If you are not aware of the Collegiate Cyber Defense Competition, this is a good place to start. If you are aware, then you might know that the regional competitions are underway, and this year I have been very involved with one awesome team from Highline Community College with a huge assist from CityU of Seattle.
If you want to see pictures from last year’s PRCCDC (Pacific Rim Collegiate Cyber Defense Competition) go here and here. Overall though the preparation for this year’s events have been mostly done at Highline in their dedicated lab space.
Just some thoughts on the competition, this is for the Pacific Rim Collegiate Cyber Defense Competition, which really means we are pitting Washington, Alaska, and Idaho college students against some of the best hackers out there. Most of the students are going to be undergrads, or those with an AA, AS, or BS in computer systems, science, or information systems. Some might have specialized degrees such as information security, but most of the students are coming out of the computer science degree programs at colleges all across Washington State.
The competition is not for everyone, the team leader ends up being the mentor for 8 to 12 students for months. The entire process is rewarding in its own right because this gives a lot of time to develop good team skills throughout the entire competition. Team work, successful coordination of efforts, and ensuring that the communication plan is followed is going to be the only way that a team will win. When I observed in 2010, the thing that cost teams their most down time was lack of team communication, support for each other, and generally poor team performance.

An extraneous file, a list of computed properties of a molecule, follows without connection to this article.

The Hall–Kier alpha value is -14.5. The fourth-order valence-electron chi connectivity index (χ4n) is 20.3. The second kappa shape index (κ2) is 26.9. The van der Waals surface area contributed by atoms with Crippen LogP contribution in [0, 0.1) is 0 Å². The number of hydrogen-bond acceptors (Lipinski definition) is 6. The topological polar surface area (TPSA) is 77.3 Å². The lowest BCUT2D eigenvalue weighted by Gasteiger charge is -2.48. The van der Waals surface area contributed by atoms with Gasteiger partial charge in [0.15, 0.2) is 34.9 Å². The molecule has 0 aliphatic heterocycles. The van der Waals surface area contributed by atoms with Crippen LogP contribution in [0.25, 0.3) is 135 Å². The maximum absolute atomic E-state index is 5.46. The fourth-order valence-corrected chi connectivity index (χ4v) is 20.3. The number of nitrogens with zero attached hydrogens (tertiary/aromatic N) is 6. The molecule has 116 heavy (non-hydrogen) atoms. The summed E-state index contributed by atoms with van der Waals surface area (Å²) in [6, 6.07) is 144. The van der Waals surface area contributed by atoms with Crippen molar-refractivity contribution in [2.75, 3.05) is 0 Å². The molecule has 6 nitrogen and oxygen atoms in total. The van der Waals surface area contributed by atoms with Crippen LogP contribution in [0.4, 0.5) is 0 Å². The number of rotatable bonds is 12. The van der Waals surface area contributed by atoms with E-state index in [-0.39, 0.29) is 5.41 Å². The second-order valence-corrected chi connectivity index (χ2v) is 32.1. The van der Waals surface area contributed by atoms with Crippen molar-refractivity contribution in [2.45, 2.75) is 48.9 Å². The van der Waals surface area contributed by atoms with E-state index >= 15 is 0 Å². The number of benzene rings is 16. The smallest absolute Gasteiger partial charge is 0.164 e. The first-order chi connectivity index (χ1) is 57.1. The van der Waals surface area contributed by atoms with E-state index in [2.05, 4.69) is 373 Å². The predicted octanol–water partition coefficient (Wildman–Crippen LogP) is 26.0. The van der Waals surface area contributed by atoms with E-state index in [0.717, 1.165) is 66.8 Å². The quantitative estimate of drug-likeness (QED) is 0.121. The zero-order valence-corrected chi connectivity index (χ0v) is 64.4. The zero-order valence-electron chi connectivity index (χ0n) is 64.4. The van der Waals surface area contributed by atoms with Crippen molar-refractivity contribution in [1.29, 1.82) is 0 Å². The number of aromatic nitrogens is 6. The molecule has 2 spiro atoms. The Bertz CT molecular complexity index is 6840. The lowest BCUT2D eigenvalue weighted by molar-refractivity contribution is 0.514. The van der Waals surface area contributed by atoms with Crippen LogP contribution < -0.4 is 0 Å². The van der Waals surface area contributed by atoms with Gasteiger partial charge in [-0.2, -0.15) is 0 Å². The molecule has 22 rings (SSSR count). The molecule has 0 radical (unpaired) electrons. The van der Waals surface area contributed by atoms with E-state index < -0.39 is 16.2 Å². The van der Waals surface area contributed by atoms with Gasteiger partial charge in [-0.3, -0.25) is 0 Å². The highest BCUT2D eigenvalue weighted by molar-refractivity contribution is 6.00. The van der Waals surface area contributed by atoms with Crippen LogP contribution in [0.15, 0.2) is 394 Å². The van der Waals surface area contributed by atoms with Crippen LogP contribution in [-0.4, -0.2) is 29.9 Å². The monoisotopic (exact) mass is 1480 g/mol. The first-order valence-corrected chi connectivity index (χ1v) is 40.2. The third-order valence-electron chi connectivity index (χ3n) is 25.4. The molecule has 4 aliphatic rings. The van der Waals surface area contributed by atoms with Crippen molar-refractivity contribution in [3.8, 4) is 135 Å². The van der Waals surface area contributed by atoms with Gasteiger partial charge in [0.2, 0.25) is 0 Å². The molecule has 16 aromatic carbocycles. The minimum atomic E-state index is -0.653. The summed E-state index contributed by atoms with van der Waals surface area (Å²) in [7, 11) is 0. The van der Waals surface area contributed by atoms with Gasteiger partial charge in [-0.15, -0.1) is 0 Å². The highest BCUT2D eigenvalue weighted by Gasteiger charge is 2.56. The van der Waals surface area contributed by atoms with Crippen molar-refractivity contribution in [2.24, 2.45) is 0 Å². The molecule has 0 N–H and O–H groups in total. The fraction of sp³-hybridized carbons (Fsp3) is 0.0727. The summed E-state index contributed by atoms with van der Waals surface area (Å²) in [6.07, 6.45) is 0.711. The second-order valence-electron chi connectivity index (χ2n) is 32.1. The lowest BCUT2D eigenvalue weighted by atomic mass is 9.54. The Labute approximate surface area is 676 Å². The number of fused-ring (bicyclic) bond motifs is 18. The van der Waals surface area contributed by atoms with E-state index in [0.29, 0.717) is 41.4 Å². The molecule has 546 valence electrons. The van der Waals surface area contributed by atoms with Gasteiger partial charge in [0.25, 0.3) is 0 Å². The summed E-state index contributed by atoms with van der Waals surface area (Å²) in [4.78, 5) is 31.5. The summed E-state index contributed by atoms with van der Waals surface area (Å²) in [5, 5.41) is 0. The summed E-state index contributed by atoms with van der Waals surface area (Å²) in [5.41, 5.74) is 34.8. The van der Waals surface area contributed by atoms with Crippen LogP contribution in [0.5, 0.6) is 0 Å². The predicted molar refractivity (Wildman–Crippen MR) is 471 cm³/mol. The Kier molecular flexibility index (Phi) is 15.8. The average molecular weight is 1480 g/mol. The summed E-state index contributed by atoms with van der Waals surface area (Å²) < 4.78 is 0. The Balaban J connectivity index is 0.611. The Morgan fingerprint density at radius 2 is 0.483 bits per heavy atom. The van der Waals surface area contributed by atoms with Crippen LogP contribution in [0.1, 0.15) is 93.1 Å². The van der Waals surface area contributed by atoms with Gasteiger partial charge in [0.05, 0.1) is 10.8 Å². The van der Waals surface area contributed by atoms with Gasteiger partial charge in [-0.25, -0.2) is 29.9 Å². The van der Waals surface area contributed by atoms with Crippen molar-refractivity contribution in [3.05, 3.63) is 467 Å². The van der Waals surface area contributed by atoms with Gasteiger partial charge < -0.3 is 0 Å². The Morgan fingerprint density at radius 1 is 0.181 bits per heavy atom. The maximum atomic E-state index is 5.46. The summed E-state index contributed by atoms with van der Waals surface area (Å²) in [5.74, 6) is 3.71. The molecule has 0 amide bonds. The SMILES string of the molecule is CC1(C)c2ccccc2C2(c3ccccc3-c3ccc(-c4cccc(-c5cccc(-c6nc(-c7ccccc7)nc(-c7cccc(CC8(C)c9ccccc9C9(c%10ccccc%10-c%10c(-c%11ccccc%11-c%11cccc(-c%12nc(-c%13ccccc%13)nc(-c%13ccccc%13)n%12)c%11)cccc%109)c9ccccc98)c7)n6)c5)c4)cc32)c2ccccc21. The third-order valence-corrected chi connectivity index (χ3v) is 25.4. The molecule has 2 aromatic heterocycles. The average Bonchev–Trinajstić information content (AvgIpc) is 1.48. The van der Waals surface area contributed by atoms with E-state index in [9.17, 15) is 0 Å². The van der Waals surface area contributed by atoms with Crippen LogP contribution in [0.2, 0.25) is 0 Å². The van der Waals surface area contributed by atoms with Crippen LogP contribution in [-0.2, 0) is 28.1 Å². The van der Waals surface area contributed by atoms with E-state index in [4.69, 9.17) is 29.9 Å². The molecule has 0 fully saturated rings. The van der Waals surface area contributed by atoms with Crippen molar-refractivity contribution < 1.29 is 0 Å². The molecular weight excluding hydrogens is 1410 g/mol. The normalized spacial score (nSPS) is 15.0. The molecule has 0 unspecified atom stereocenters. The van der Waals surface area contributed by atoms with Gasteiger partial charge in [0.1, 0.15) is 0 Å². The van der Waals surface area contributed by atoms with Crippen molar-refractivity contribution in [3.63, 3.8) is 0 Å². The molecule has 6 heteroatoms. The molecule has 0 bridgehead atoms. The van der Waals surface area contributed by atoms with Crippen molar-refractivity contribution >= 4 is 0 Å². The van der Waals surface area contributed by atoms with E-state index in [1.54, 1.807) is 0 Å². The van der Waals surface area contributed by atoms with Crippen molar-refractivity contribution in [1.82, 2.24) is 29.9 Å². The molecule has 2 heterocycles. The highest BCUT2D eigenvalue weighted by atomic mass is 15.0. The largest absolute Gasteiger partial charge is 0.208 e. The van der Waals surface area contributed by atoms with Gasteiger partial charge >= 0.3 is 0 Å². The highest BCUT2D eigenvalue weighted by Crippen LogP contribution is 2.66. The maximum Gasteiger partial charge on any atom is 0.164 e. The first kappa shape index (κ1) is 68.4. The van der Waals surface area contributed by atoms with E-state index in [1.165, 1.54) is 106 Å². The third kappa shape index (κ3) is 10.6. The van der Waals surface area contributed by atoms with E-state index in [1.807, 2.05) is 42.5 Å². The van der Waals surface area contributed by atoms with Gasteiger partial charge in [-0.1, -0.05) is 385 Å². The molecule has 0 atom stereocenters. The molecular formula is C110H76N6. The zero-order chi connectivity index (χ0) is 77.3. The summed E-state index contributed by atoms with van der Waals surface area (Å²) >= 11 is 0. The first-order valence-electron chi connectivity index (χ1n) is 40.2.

Another thing that killed off teams was being too paranoid, teams that caused their own system outages lost a lot of points. One team cut themselves off the network because they thought they were being attacked, but that attack was actually the scoring engine. Being calm throughout the 48 hour weekend storm is a critical success factor.
Many of these students have been working months preparing for this weekend’s competition, long days for both students and college support staff. This is only the fourth year this has been happening in the Seattle area, so it is still relatively fresh and fun to do. While the nationals set the boundaries and rules, the regionals are really only the first step to the national level competition. University of Washington TV covered the first year competition, and the you tube video of that is right here.
Overall, this is one of the more important cyber security competitions geared towards students. Teams that work on these programs are often recruited off the competition floor by corporate sponsors. Teams also get real world highly accurate attacks from some of the better hackers out there. These are things that cannot be taught until information security instructors know more about the profession they are teaching. Students are often so busy learning the way things work, that they often do not get the opportunity to learn “what to do when things go wrong”. I will be covering the event this weekend, so you will see blog entries and photographs from me.
In the meantime, cheer our teams on, as there will be 8 to 10 colleges competing this year, making this the biggest PRCCDC ever.
(Cross-posted @ Managing Intellectual Property & IT Security)